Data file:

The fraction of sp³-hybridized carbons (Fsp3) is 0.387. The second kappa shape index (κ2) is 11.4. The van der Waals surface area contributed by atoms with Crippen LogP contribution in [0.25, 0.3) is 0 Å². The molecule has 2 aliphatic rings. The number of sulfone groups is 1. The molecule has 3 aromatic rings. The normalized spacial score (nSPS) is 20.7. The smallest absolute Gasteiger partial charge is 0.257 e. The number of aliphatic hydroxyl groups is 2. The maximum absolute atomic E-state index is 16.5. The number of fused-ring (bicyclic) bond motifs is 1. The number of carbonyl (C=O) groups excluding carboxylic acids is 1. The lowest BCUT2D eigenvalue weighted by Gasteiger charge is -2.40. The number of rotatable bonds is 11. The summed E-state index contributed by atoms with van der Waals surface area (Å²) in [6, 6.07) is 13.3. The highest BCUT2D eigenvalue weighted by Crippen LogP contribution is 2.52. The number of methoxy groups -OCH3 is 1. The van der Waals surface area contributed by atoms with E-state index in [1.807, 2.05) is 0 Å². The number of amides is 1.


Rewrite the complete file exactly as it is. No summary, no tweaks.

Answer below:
The fraction of sp³-hybridized carbons (Fsp3) is 0.387. The second kappa shape index (κ2) is 11.4. The van der Waals surface area contributed by atoms with Crippen LogP contribution in [0.25, 0.3) is 0 Å². The molecule has 2 aliphatic rings. The number of sulfone groups is 1. The molecule has 3 aromatic rings. The normalized spacial score (nSPS) is 20.7. The smallest absolute Gasteiger partial charge is 0.257 e. The number of aliphatic hydroxyl groups is 2. The maximum absolute atomic E-state index is 16.5. The number of fused-ring (bicyclic) bond motifs is 1. The number of carbonyl (C=O) groups excluding carboxylic acids is 1. The lowest BCUT2D eigenvalue weighted by Gasteiger charge is -2.40. The number of rotatable bonds is 11. The summed E-state index contributed by atoms with van der Waals surface area (Å²) in [6, 6.07) is 13.3. The highest BCUT2D eigenvalue weighted by Crippen LogP contribution is 2.52. The number of methoxy groups -OCH3 is 1. The van der Waals surface area contributed by atoms with E-state index in [1.807, 2.05) is 0 Å². The number of amides is 1.